The first thing you need to do is figure out how much money you’re working with: what you’re spending, where it’s going and how much you’re actually making. In other words, you need to make a budget. Find out how much money you take home after taxes. Then, tally up all your monthly expenses (utility bills, rent/mortgage, transit costs, subscriptions and more) so you know how much you’re spending every month. Remember to include any debt payments, like student loans or credit card debt.
Once you know where your money is going, you can figure out how to lower those costs. Could you get takeout once a week, instead of two or three times? Do you really need Netflix, Amazon Prime, Apple TV, and Disney+, or could you make do with one or two? You don’t have to cut out all your fun and entertainment, but think about where you might be able to save.
It’s also worth taking a hard look at your bigger expenses like rent and car payments. Could you get a roommate, move to a smaller place, or sell your car and take transit?
Once you have your budget figured out and know how much you can afford to save every month, automate those savings. Set up automatic transfers once or twice a month — or every time you get paid — from your chequing account to a savings account. Automating this step means you can save without any extra effort. Plus, moving the money before you see it in your chequing account can help reduce the temptation to spend.
Creating an emergency fund as a safety net should be your number-one priority when it comes to saving money. Ideally, you’ll want at least three months’ worth of income as a safety net in case you lose your job or have another kind of worst-case scenario. Automating can make it easier to set this money aside.
Setting your money aside in a savings account is smart, but making your money work for you is even smarter. Consider a high-interest savings account for short-term savings goals, which allows you to earn a little bit of interest with no risk. The rate won’t be super high, but you can occasionally find slightly higher promotional rates.
Another option for short-term goals is a guaranteed investment certificate (GIC), which holds your money for a predetermined amount of time. GICs are a good option if you’re saving for a specific goal (like a car or a dream vacation) and want to avoid dipping into your savings. A GIC locks up your money for a specific amount of time (usually 6 months to 5 years), and you’ll be penalized if you take it out early.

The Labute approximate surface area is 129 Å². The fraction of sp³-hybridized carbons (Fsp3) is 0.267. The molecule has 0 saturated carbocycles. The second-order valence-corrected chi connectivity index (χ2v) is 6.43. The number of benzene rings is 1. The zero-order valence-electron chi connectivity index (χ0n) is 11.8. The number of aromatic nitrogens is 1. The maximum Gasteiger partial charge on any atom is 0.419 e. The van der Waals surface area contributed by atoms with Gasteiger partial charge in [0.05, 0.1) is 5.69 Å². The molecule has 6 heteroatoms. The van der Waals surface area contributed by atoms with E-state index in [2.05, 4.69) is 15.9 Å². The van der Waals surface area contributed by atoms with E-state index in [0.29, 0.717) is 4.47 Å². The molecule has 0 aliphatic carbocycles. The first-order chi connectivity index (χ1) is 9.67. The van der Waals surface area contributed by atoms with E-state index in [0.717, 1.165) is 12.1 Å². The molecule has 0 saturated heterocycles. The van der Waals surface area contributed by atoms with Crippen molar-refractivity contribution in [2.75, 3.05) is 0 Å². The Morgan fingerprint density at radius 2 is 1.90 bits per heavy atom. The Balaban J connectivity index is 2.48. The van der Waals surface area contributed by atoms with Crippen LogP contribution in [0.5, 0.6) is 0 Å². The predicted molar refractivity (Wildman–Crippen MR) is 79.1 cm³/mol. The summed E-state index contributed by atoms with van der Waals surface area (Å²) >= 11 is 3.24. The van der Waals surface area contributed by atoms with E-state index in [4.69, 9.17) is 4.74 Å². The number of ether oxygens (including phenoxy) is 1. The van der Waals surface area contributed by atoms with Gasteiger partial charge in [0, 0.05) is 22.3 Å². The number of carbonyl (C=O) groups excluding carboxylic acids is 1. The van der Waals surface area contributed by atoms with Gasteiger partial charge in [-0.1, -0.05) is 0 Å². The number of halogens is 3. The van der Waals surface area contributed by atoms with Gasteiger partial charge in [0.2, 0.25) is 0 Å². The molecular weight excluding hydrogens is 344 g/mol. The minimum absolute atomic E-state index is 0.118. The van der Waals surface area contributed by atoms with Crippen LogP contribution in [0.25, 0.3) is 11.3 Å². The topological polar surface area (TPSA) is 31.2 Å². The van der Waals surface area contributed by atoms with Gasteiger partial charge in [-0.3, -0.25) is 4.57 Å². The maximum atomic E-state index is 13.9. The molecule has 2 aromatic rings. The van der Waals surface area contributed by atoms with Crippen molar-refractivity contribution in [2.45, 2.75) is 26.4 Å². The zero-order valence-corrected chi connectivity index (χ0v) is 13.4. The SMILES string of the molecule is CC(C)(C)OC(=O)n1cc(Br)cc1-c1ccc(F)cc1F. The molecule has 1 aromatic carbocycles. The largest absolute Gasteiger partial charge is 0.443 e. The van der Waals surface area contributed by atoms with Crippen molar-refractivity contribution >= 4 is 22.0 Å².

For longer-term goals like retirement or your children’s post-secondary education, look into opening a Registered Retirement Savings Plan (RRSP), Registered Education Savings Plan (RESP) and a Tax-Free Savings Account (TFSA). These plans come with tax advantages and extra benefits, and you can invest your money for faster growth.
Once you’ve built up your emergency fund, it’s a good idea to start prioritizing your debts. Paying off your debt as quickly as possible helps you save money on interest and dedicate those monthly payments to a different financial goal. Two common debt-payoff strategies are:
Have you ever looked at something and thought, “Oh, it’s only $20, it’s not a big deal”? Almost everyone does this at some point. However, that mindset doesn’t do you much good if you want to save money. Instead, compare that value to a part of your savings goal. What else could that $20 buy you: a nice takeout meal, a night at a homestay in Thailand or a step closer to paying off your student loans?
It’s ok if you decide to spend the money instead of saving it. But taking that extra couple of minutes to consider an item’s value and how you could use it differently will help prevent impulse shopping.
Chances are, as you move through life, your income will grow. This is great, but it’s easy to get caught up in the idea that now you can afford to spend more money and buy more expensive things. While that might be technically true, it can also keep you from making progress towards your savings goals. Before you splurge, think about why you’re doing it and whether you could use that money more effectively elsewhere. For example, do you really need a brand-new smartphone if last year’s model still works?
Knowing why you’re saving money can help motivate you to keep saving money, even when it feels challenging. Start by saving for emergencies, retirement and to pay off debt. After taking care of these essentials, it’s entirely up to you and your personal goals and lifestyle. You may want to save for a house, a car, a wedding or even a dream trip around the world. Divide these into short-term and long-term goals, and include them in your budget. When you’re struggling to stick to your budget, think about how good it will feel to book that plane ticket or make that down payment.
Hannah Logan is a writer and blogger who specializes in personal finance and travel. You can follow her personal travel blog EatSleepBreatheTravel.com or find her on Instagram @hannahlogan21.